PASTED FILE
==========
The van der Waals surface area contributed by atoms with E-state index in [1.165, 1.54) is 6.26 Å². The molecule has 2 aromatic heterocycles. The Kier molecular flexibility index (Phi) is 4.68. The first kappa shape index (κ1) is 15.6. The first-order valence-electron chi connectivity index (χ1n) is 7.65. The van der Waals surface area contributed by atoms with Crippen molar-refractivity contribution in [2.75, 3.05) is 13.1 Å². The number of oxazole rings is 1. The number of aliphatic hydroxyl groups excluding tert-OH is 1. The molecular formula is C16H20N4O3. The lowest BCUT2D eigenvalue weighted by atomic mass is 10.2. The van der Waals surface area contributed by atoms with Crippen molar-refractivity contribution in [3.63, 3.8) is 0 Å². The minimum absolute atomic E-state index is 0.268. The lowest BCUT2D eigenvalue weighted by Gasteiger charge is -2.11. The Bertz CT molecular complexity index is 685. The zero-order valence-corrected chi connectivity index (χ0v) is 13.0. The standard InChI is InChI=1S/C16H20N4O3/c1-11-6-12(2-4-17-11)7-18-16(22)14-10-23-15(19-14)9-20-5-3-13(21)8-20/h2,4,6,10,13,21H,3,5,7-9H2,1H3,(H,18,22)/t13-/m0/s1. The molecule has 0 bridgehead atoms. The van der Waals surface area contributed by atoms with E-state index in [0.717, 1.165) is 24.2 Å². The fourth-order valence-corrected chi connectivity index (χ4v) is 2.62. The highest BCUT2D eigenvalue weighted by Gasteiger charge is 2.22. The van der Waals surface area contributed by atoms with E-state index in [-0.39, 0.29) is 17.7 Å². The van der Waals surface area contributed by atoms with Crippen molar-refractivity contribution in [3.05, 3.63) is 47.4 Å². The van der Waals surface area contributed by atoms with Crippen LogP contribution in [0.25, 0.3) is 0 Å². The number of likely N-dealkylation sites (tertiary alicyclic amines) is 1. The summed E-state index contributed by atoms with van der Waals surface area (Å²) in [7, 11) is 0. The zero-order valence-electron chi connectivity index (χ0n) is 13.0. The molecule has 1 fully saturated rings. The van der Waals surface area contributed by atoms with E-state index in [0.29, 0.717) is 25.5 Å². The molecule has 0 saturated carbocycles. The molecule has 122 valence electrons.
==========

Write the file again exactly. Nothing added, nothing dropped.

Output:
The van der Waals surface area contributed by atoms with E-state index in [1.165, 1.54) is 6.26 Å². The molecule has 2 aromatic heterocycles. The Kier molecular flexibility index (Phi) is 4.68. The first kappa shape index (κ1) is 15.6. The first-order valence-electron chi connectivity index (χ1n) is 7.65. The van der Waals surface area contributed by atoms with Crippen molar-refractivity contribution in [2.75, 3.05) is 13.1 Å². The number of oxazole rings is 1. The number of aliphatic hydroxyl groups excluding tert-OH is 1. The molecular formula is C16H20N4O3. The lowest BCUT2D eigenvalue weighted by atomic mass is 10.2. The van der Waals surface area contributed by atoms with Crippen molar-refractivity contribution in [3.63, 3.8) is 0 Å². The minimum absolute atomic E-state index is 0.268. The lowest BCUT2D eigenvalue weighted by Gasteiger charge is -2.11. The Bertz CT molecular complexity index is 685. The zero-order valence-corrected chi connectivity index (χ0v) is 13.0. The standard InChI is InChI=1S/C16H20N4O3/c1-11-6-12(2-4-17-11)7-18-16(22)14-10-23-15(19-14)9-20-5-3-13(21)8-20/h2,4,6,10,13,21H,3,5,7-9H2,1H3,(H,18,22)/t13-/m0/s1. The molecule has 0 bridgehead atoms. The van der Waals surface area contributed by atoms with E-state index in [0.717, 1.165) is 24.2 Å². The fourth-order valence-corrected chi connectivity index (χ4v) is 2.62. The highest BCUT2D eigenvalue weighted by Gasteiger charge is 2.22. The van der Waals surface area contributed by atoms with E-state index in [-0.39, 0.29) is 17.7 Å². The van der Waals surface area contributed by atoms with Crippen molar-refractivity contribution in [3.05, 3.63) is 47.4 Å². The van der Waals surface area contributed by atoms with Crippen LogP contribution in [0.25, 0.3) is 0 Å². The number of likely N-dealkylation sites (tertiary alicyclic amines) is 1. The summed E-state index contributed by atoms with van der Waals surface area (Å²) in [7, 11) is 0. The zero-order valence-electron chi connectivity index (χ0n) is 13.0. The molecule has 1 fully saturated rings. The van der Waals surface area contributed by atoms with E-state index in [0.29, 0.717) is 25.5 Å². The molecule has 0 saturated carbocycles. The molecule has 122 valence electrons.